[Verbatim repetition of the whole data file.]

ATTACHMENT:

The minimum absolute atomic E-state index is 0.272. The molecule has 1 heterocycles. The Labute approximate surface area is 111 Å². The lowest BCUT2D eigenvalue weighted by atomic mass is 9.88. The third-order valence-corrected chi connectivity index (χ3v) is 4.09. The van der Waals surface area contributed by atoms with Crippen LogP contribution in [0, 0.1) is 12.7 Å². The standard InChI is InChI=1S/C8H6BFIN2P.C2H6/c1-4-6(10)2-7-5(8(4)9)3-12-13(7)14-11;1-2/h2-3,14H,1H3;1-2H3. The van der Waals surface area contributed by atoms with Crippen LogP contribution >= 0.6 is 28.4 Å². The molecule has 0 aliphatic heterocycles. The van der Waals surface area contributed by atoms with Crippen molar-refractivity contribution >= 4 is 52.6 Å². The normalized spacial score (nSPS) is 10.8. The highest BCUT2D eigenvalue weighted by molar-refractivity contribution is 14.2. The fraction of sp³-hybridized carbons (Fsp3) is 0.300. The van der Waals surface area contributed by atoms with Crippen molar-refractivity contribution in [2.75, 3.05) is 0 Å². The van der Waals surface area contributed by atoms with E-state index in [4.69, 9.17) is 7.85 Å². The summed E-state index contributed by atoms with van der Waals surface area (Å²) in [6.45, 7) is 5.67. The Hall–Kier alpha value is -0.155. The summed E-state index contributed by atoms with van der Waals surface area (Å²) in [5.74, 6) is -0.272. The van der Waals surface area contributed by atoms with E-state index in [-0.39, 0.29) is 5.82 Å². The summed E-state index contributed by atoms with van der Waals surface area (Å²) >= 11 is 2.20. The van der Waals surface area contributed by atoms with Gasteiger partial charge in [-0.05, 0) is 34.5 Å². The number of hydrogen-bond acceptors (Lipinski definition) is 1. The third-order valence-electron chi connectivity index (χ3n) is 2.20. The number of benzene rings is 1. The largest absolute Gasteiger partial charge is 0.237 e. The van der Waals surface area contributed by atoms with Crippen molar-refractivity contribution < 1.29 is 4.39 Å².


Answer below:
The minimum absolute atomic E-state index is 0.272. The molecule has 1 heterocycles. The Labute approximate surface area is 111 Å². The lowest BCUT2D eigenvalue weighted by atomic mass is 9.88. The third-order valence-corrected chi connectivity index (χ3v) is 4.09. The van der Waals surface area contributed by atoms with Crippen LogP contribution in [0, 0.1) is 12.7 Å². The standard InChI is InChI=1S/C8H6BFIN2P.C2H6/c1-4-6(10)2-7-5(8(4)9)3-12-13(7)14-11;1-2/h2-3,14H,1H3;1-2H3. The van der Waals surface area contributed by atoms with Crippen LogP contribution >= 0.6 is 28.4 Å². The molecule has 0 aliphatic heterocycles. The van der Waals surface area contributed by atoms with Crippen molar-refractivity contribution >= 4 is 52.6 Å². The normalized spacial score (nSPS) is 10.8. The highest BCUT2D eigenvalue weighted by molar-refractivity contribution is 14.2. The fraction of sp³-hybridized carbons (Fsp3) is 0.300. The van der Waals surface area contributed by atoms with Crippen molar-refractivity contribution in [2.75, 3.05) is 0 Å². The van der Waals surface area contributed by atoms with E-state index in [4.69, 9.17) is 7.85 Å². The summed E-state index contributed by atoms with van der Waals surface area (Å²) in [6.45, 7) is 5.67. The Hall–Kier alpha value is -0.155. The summed E-state index contributed by atoms with van der Waals surface area (Å²) in [5.74, 6) is -0.272. The van der Waals surface area contributed by atoms with E-state index in [-0.39, 0.29) is 5.82 Å². The summed E-state index contributed by atoms with van der Waals surface area (Å²) >= 11 is 2.20. The van der Waals surface area contributed by atoms with Gasteiger partial charge in [-0.05, 0) is 34.5 Å². The number of hydrogen-bond acceptors (Lipinski definition) is 1. The third-order valence-electron chi connectivity index (χ3n) is 2.20. The number of benzene rings is 1. The largest absolute Gasteiger partial charge is 0.237 e. The van der Waals surface area contributed by atoms with Crippen molar-refractivity contribution < 1.29 is 4.39 Å².